The time trial has been dubbed “The race of truth” due to what is considered its purity. This race is not a mass start race. There is no drafting off of other riders. It is only you and the clock. Time trials are a true test of your physical fitness and mental discipline.
The Start of a time trial is usually set under a tent with multiple officials, a clock, and what is known as a holder. Each rider is given a specific start time and each rider starts in 30-60 second intervals. Riders should roll to the start gate a few minutes early and line up according to start times.
When it is a riders turn to start the holder straddles his or her rear wheel and hangs onto there seat post. The rider than steps over the top tube of his or her bike and clips into there pedals. The chief official counts down to your start time (just like a space shuttle launch) and the holder releases the riders seat post.
It is now you against the clock. As you catch riders on the course or are being caught by riders you are not allowed to draft and must ride along side or pass them. One of the keys to success when riding a time trial is pacing. It is important to go as hard as you possibly can for the entire duration. One way to pace yourself is to start slightly below what seams as hard possible. As the duration of your time trial goes on you will start to feel like you are going all out. Another way to pace yourself and one that us coaches prefer is to try and hit a specific power target or lap time for your event.
As technology has caught up with cycling there have been many advances in time trialing gear and accessories. One of those first advances was the change in types of handle bars used for time trials. Time trial bars over the years have become more and more aggressive in there design. The very simplest of these bars can be clipped onto your existing handlebars. These clip-on bars are usually to long extensions that go on both sides of you stem with padding for your elbows to rest on. The goal with time trial bars is to extend and flatten out your back so that the frontal area of your body is smaller and lower and creating less drag in the wind. This technique is called becoming more Aerodynamic (or aero for short).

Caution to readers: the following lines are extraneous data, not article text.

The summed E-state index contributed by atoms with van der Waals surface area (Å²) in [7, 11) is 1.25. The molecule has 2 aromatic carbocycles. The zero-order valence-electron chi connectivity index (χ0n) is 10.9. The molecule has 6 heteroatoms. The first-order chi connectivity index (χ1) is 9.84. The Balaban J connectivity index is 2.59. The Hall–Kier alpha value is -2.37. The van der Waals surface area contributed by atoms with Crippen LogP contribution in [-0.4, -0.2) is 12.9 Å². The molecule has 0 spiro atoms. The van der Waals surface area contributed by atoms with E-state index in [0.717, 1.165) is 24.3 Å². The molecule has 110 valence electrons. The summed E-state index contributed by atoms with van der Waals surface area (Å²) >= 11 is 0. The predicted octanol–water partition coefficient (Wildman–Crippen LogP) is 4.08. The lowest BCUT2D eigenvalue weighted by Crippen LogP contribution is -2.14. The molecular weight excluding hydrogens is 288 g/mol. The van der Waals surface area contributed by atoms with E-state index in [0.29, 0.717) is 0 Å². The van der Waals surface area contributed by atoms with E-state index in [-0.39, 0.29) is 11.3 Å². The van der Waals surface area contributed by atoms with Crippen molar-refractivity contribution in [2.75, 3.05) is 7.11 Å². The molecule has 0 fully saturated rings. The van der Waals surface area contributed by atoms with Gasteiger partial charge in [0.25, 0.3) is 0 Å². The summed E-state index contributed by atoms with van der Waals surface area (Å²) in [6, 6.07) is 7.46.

Some of the other advances have been in frame design to accommodate aggressive positioning and wheel construction in the pursuit aerodynamic superiority. Some other accessories for time trials include clothing and shoe covers that are seamless and helmets that reduce drag and direct wind.
Time Trials started in the UK in the late 1800s and were kept secret as racing had been made illegal. These time trials were held at kilometer marks on the road with everyone wearing black to be inconspicuous.
“In 1890, the banned racing on public roads in fear of a ban not just on racing cyclists but all cycling. The legal position of cyclists was not secure. The cycling historian Bernard Thompson said: “Events organised by clubs in the 1880s, although taking place on quiet country roads, were constantly interrupted by the police. Often horse-mounted policemen charged at racers and threw sticks into their wheels.”
The NCU asked clubs to run races on closed tracks, known now as velodromes. But few existed and so a rebel organisation began, under the influence of men such as Frederick Thomas Bidlake, to continue racing on the road but in a way they believed need not bring police attention.
Riders would start at intervals, usually a minute, and race against the clock. Riders meeting on the road were not allowed to race against each other. Unsure of the legal situation, riders dressed from neck to ankle in black to make themselves less conspicuous, never wore numbers but always carried a bell. Races started in the countryside at dawn on courses referred to only in code. Even the cycling press was asked not to say where a race was taking place and details to competitors were headed “private and confidential” up to the 1960s. 1″
The coaches at crank cycling work with a lot of Time Trialists at all levels. If you would like to try a time trial and need help with training strategies or even want to purchase a power meter let us know.
Next up Coach Daggs talks about pursiuts on the Velodrome and how to warmup for time trials and pursuits
See you on the road
Coach Jesse Eisner